Janna Tusa
The Inconsolable New Yorker

‘Why do you care so much about Israel? Are you even Jewish?’

Since October 7th, I’ve heard, “Why do you care? Are you even Jewish?” as a reaction to my strong activism for Israel. Question to my readers — does the knowledge that I was not raised in a Jewish home change your perspective, as you read my articles? In my humble opinion, it should not.

I had the privilege of immersing myself into the Israeli culture and experiencing all of its beauty and wonder in 1996. I was one of the few United States America-Israel Friendship League delegates selected to travel 5,700 miles to develop deep relationships, expand my awareness of international affairs, and increase my appreciation for diversity and tolerance between Israelis and Americans. When I was approached by my professor who asked if she could nominate me, I had no reservations and jumped at the opportunity.

Photo Credit: Janna Tusa, Tel Aviv, 1996

From the moment I stepped onto the sacred land of Israel, I was overcome with a profound spiritual and emotional connection. It was as though I had discovered a long-lost home that I had never known existed. In contrast, New York had never evoked such feelings within me. Seeing images of October 7th still elicits a visceral response as it hurts me to my core. It’s not because of any religious affiliation, but rather a deep-seated love for the holy land. When social media and my everyday life remain silent in the face of misinformation, I feel the urge to scream out in defense of truth. It’s saddening to see thousands of people in New York calling for the destruction of Israel. In a time of safe spaces and acceptance, this does not align.

When discussing Israel with my Jewish friends, I am often met with a surprised tone and questions like “why do you care?” Many of them have expressed that they are used to experiencing silence in the face of anti-Semitism and apathy towards the subject. It is no secret that collective support for Israel is not trending on social media, and posting a pro-Israel flag on Instagram will not earn you any “performative activism” points. In fact, it might even lead to an unfollow or a flood of negative comments. The gratitude I receive from my Jewish friends when I express my support and voice is both humbling and concerning. Are we truly living in a world where we have to thank someone for standing up for our basic right to exist?

Exterior of Georgetown University’s medical and dental school, August 5, 2007 (Wikimedia commons/ CC BY-SA 3.0/ Workman); Screenshots of antisemitic social media posts by medical students at Georgetown University following the October 7 Hamas atrocities. (Courtesy)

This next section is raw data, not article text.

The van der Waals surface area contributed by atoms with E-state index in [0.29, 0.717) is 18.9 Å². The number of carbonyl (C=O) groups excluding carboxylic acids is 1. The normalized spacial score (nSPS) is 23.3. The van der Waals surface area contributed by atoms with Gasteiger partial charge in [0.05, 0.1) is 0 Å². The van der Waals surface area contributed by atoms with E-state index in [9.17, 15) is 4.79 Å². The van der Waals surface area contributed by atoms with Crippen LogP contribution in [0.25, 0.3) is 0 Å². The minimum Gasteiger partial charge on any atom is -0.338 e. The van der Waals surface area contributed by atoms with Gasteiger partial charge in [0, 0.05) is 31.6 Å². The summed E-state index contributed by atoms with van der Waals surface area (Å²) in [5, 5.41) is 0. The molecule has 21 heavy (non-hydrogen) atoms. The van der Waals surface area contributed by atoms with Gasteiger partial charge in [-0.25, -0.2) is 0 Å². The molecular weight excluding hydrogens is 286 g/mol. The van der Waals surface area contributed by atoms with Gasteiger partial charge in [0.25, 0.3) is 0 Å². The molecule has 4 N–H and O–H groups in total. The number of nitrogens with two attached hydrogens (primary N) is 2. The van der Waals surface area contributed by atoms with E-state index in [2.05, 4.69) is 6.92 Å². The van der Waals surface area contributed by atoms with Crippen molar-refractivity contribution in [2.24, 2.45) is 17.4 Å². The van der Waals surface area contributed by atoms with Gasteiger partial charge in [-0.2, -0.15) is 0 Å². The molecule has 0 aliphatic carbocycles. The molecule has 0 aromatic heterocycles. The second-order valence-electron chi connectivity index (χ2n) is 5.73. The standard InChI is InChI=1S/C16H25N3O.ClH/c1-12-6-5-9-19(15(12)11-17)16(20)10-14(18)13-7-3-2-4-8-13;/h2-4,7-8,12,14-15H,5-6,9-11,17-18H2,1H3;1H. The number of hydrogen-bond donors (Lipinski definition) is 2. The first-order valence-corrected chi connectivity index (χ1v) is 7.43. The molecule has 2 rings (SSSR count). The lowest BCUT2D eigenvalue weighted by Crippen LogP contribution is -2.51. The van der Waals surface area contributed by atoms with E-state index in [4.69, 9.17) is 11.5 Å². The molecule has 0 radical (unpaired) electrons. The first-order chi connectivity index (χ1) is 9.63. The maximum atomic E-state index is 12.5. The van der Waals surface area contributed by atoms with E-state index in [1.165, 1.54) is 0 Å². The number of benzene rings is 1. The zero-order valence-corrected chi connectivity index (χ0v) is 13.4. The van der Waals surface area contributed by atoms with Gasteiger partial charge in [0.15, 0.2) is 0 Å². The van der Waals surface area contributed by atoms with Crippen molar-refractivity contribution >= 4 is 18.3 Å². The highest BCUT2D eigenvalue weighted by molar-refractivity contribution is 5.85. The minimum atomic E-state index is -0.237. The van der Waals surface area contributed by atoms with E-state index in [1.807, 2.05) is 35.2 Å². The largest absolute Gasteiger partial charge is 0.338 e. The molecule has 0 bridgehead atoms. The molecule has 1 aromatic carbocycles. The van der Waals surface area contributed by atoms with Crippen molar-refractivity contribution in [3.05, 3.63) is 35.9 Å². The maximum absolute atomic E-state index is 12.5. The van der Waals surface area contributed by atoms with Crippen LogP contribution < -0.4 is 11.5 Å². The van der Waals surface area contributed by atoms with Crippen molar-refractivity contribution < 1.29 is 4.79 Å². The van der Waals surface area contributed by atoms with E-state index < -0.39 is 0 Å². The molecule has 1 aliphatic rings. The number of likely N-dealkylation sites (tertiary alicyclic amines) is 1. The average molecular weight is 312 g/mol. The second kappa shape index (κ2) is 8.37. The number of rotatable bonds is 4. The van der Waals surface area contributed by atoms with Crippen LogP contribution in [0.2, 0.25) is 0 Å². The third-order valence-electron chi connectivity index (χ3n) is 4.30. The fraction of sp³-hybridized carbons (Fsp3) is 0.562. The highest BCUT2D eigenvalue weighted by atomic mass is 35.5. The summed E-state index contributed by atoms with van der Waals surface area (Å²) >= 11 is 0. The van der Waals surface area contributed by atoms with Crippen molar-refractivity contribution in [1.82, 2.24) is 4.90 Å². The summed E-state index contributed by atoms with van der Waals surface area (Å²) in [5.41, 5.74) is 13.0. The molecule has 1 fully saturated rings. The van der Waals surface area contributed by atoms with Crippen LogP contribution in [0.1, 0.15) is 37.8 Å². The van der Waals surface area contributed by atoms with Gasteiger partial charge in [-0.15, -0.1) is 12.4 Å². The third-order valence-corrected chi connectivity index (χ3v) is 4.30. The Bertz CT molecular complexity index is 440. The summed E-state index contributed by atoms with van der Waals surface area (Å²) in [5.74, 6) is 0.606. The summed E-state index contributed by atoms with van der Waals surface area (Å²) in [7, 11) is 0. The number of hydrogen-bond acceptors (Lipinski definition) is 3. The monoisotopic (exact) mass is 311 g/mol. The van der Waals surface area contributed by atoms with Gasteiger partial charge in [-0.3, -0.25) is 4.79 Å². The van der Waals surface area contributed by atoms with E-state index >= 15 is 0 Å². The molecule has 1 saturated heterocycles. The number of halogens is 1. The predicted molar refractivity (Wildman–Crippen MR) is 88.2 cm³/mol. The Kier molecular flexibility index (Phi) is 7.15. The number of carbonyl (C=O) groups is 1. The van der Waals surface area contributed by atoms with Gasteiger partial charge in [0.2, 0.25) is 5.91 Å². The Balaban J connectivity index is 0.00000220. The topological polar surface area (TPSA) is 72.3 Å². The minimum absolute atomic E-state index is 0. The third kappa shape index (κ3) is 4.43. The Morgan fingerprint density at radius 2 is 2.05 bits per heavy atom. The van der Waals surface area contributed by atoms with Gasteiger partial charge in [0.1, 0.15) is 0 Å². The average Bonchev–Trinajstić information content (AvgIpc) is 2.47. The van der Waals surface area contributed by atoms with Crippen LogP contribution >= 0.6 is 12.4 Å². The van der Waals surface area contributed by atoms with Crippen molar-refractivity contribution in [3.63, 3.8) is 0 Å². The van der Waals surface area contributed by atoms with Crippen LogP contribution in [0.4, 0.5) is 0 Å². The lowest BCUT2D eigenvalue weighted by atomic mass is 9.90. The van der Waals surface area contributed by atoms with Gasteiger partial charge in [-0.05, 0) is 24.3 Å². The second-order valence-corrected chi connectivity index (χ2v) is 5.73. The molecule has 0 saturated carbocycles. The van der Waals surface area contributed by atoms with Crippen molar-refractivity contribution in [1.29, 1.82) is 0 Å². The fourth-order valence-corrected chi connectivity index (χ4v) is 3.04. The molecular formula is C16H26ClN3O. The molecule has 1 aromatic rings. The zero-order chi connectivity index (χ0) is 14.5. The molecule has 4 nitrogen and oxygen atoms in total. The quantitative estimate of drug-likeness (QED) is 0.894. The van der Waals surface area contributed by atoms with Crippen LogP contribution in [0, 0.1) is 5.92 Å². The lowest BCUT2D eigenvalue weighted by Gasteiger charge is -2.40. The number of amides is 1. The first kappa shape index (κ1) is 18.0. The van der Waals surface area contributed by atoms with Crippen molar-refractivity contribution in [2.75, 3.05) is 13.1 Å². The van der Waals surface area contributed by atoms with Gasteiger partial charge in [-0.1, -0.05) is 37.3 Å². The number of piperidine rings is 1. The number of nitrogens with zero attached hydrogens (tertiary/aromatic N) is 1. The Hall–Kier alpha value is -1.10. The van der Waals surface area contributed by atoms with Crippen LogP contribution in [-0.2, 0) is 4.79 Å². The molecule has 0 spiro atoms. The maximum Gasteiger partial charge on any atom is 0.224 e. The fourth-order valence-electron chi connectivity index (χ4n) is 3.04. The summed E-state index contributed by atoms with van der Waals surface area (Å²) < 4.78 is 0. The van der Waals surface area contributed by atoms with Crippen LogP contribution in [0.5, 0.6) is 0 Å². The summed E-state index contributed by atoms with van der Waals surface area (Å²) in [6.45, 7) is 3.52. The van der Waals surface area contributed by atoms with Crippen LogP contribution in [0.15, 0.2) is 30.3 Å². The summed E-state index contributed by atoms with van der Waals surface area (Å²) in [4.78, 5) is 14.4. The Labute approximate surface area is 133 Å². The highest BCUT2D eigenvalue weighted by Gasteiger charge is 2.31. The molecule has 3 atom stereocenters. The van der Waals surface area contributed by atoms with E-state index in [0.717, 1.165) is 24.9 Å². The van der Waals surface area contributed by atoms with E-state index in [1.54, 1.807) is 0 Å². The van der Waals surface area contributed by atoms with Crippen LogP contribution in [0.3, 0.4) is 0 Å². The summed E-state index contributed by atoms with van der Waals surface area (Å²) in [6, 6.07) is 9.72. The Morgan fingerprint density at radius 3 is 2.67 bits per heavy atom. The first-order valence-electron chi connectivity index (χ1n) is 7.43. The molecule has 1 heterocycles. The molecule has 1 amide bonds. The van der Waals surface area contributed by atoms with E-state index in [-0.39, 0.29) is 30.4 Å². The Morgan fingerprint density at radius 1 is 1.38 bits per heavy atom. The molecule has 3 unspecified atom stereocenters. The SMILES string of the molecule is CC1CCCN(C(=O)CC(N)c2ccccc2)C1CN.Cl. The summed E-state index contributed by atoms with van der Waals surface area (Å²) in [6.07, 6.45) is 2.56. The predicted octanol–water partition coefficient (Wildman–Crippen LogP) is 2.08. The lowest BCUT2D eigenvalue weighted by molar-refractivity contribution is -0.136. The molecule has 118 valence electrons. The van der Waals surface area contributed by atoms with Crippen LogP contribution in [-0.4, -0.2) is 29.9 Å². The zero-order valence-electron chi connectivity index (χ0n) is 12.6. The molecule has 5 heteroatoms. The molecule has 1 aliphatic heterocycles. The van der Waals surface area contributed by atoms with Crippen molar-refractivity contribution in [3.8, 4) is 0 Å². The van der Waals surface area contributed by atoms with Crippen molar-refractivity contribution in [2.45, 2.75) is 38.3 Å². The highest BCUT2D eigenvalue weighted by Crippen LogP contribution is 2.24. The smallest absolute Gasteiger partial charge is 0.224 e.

Unfortunately, the surprise and antagonism I have experienced with some of my secular peers is equally disheartening. Even the most unassuming people can harbor underlying tones of hatred and ignorance. It was and still remains my hope that when we call out the betrayal and dismissal of women’s rights that has taken place globally in response to the October 7th attacks, women will unite regardless of politics or religion. The widening divide of support on the sexual and gender-based crimes continues as we approach the 123rd day of war. This is particularly dangerous, and undermining my belief that all women should agree that the rape, murder, and violence against Israeli women is wrong despite race, religion, or political view. In my opinion, no politicization or propaganda should be able to skew someone’s humanity so far that they disagree with this statement. Sadly, humanity is skewed.

Maintaining composure requires a great deal of self-control. However, sharing your story and perspective, based on real-life experiences and facts, can often calm the antagonist and lead to deeper understanding. Before attempting to seek a platform for debate, it is critical to help others understand their audience first. Personally, I have a deep connection to Israel and its people. I have experienced the pain of seeing calls to destroy Israel, Israelis, and Jewish people, with the tagline “by any means necessary.” This pain is amplified by the thought of a world without my Neshama, their brilliance, and legacy. When I encounter someone who disagrees with me, I ask them to consider how they would feel if the situation were reversed, and harm was wished upon someone they loved. The silence that ensues speaks volumes.